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-1 points

Leah, Jewish national identity in Israel isn't particularly strong, even after 63 years of independence.
In fact, it could be argued that Jewish national identity lay dormant until the latter stages of the 19th century. Objectively, Zionism is, after all, an offshoot of European national awakenings and other "isms".


Joe Millis

Thu, 03/10/2011 - 16:37

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-1 points

Kahina, of course it matters. Modern Orthodox are a completely different kettle of fish than the meshugganah frum.


Leah

Thu, 03/10/2011 - 17:46

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1 point

Well, Joe Millis, what can I say? You are completely, indeed spectacularly, wrong on every single point in yours of 15:36.


Joe Millis

Thu, 03/10/2011 - 18:01

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-1 points

Leah, prove me wrong.


Joe Millis

Thu, 03/10/2011 - 19:16

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Leah, Israel isn't really a coherent state. It is, in effect, a confederacy of ghettoes - just look at Melchett Mike's latest piece to see what I mean.
Now, up to pretty recently -- let's say the 1990s -- there was a feeling of shared destiny. However, this was based on the assumption that everybody pulled their weight.
Let's start with the, fractured, education system. Until they are 18 and go into the army, non-religious and religious, rich and poor, those from Tel Aviv and those from the "development" towns (you would have thought that after 63 years they would have been developed already), did not mix. There was no shared experience between Jews of different backgrounds, let alone the 20+ per cent of the population who are not Jews.
And I haven't even mentioned the ultra-Orthodox who operate as a state within a state and want nothing to do with those who aren't like they.
After the army, those who serve anyway, everyone returns to their bailiwick. Again, no shared experience and the cycle continues.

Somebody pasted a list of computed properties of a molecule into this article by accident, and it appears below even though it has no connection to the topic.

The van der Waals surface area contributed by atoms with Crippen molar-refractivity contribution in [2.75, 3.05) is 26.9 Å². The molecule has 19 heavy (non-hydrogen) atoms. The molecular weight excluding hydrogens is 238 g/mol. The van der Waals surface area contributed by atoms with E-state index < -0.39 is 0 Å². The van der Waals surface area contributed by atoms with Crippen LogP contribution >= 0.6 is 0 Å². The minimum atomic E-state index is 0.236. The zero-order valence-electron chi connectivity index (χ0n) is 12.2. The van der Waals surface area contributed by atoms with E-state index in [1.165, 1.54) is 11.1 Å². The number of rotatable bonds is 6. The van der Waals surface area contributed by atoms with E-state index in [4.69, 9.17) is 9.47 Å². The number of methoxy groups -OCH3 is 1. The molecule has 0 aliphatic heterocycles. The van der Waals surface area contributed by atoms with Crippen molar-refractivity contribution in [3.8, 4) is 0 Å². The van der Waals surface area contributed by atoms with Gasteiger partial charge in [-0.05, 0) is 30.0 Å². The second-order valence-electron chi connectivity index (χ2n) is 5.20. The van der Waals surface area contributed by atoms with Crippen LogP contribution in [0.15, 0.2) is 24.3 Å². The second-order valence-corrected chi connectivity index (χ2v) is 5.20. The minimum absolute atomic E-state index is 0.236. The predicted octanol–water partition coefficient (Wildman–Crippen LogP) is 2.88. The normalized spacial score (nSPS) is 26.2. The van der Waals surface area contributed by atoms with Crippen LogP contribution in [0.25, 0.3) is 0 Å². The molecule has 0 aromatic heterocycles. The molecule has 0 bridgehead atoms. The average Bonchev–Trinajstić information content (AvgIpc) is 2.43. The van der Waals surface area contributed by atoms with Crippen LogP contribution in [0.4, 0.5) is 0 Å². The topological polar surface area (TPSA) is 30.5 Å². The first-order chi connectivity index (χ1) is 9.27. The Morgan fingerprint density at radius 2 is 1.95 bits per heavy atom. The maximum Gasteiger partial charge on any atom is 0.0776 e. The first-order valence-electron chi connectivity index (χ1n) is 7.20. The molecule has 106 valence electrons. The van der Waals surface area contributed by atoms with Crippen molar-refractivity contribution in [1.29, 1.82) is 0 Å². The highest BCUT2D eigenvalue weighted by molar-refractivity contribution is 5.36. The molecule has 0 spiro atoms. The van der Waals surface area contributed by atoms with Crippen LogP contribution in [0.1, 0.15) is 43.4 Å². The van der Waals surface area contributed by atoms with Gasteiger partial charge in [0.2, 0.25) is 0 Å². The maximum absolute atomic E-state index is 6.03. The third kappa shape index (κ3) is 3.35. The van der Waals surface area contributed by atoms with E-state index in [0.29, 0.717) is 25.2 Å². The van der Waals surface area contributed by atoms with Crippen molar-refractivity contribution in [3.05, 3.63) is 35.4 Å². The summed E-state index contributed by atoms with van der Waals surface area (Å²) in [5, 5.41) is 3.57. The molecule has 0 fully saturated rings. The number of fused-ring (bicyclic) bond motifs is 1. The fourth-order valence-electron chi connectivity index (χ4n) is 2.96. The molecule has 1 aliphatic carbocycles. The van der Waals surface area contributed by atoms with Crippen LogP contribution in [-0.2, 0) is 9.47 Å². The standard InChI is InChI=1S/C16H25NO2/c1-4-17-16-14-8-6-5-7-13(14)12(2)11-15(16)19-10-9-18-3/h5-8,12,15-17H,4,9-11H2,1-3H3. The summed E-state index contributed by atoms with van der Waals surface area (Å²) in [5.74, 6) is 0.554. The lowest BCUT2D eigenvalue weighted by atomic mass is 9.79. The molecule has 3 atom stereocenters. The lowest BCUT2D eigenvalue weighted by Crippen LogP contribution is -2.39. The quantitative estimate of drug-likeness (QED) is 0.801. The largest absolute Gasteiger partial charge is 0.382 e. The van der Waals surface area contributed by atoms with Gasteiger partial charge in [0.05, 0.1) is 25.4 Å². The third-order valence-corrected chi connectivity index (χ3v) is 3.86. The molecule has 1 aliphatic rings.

Lately, however, and as Melchett Mike correctly points out, fewer and fewer middle class Israelis from the centre of the country serve in the military. That has become the preserve of the extremely nationalistic and religious (the settlers and their supporters) and those who don't know someone who knows someone who can sign a certificate to get their kid out of the army. I might add, that due to the nature of modern warfare and because of budget cuts, the IDF doesn't actually need or want as many soldiers as in the past. Not everyone is seen as pulling their weight. Apart from resentment, this raises the question of what is the weight that is to be pulled and is it worth it.
Now to the provenance of Jewish nationalism. Zionism, the modern embodiment of Jewish nationalism, is an outgrowth of European nationalism. Read Herzl, Hess, Buber and Ehad Haam.
Before Emancipation and the Enlightenment, Jews were about as likely to call for a national homeland (or a return to the national homeland) as they were able to fly to the moon. It just wasn't part of their thinking in "national" Europe.
If any Jew thought about going to the homeland, it was to die -- not to live.


Leah

Fri, 03/11/2011 - 14:55

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It seems that if you disagree with Joe Millis, your posts get censored. What's the point of bothering with these blogs, then?


Kahina

Fri, 03/11/2011 - 15:24

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1 point

In reply to Harvey's comment: "Of course the Palestinians could always renounce their faith and convert to Judaism thus solving the problem of ROR once and for all."

The punishment for converting from Islam is... death. Pretty final.


Kahina

Fri, 03/11/2011 - 15:29

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2 points

And the reason why so many Arabs have the same genes is because their ancestors were Jews, and the punishment for NOT converting to Islam was...death.

I personally know many Muslims who had Jewish great-grandparents.


Kahina

Fri, 03/11/2011 - 15:32

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Joe, you know what goes on behind the scenes at the JC, why did Leah have her post censored?


Watchful Iris (not verified)

Fri, 03/11/2011 - 15:56

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Did it involve spitting?


Joe Millis

Fri, 03/11/2011 - 16:11

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Kahina, Leah, etc: I have not been at the jc for almost 5 years so I have no idea what goes on behind the scenes there. The jc is a foreign country and Joe Millis doesn't live there any more. As to why Leah's post was removed I have no idea since I didn't see it.


Anonymous

Fri, 03/11/2011 - 16:33